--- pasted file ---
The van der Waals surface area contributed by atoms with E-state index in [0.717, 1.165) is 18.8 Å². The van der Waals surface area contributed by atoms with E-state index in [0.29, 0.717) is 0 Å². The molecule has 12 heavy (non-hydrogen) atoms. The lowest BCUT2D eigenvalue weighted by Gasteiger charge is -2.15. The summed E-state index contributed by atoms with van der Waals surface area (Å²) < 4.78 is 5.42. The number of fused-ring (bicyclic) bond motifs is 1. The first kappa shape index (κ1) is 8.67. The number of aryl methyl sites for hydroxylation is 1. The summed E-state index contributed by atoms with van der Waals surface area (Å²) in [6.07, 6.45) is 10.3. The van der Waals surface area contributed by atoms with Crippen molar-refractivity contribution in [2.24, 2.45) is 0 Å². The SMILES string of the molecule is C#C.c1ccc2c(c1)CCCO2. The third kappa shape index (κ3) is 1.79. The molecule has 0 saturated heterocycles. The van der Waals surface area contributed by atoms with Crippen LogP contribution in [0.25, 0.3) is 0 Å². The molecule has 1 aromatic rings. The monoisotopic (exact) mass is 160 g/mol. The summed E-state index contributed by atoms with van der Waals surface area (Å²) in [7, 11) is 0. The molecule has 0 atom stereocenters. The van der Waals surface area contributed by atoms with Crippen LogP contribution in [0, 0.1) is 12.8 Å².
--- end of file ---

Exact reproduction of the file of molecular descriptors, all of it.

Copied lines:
The van der Waals surface area contributed by atoms with E-state index in [0.717, 1.165) is 18.8 Å². The van der Waals surface area contributed by atoms with E-state index in [0.29, 0.717) is 0 Å². The molecule has 12 heavy (non-hydrogen) atoms. The lowest BCUT2D eigenvalue weighted by Gasteiger charge is -2.15. The summed E-state index contributed by atoms with van der Waals surface area (Å²) < 4.78 is 5.42. The number of fused-ring (bicyclic) bond motifs is 1. The first kappa shape index (κ1) is 8.67. The number of aryl methyl sites for hydroxylation is 1. The summed E-state index contributed by atoms with van der Waals surface area (Å²) in [6.07, 6.45) is 10.3. The van der Waals surface area contributed by atoms with Crippen molar-refractivity contribution in [2.24, 2.45) is 0 Å². The SMILES string of the molecule is C#C.c1ccc2c(c1)CCCO2. The third kappa shape index (κ3) is 1.79. The molecule has 0 saturated heterocycles. The van der Waals surface area contributed by atoms with Crippen LogP contribution in [0.25, 0.3) is 0 Å². The molecule has 1 aromatic rings. The monoisotopic (exact) mass is 160 g/mol. The summed E-state index contributed by atoms with van der Waals surface area (Å²) in [7, 11) is 0. The molecule has 0 atom stereocenters. The van der Waals surface area contributed by atoms with Crippen LogP contribution in [0, 0.1) is 12.8 Å².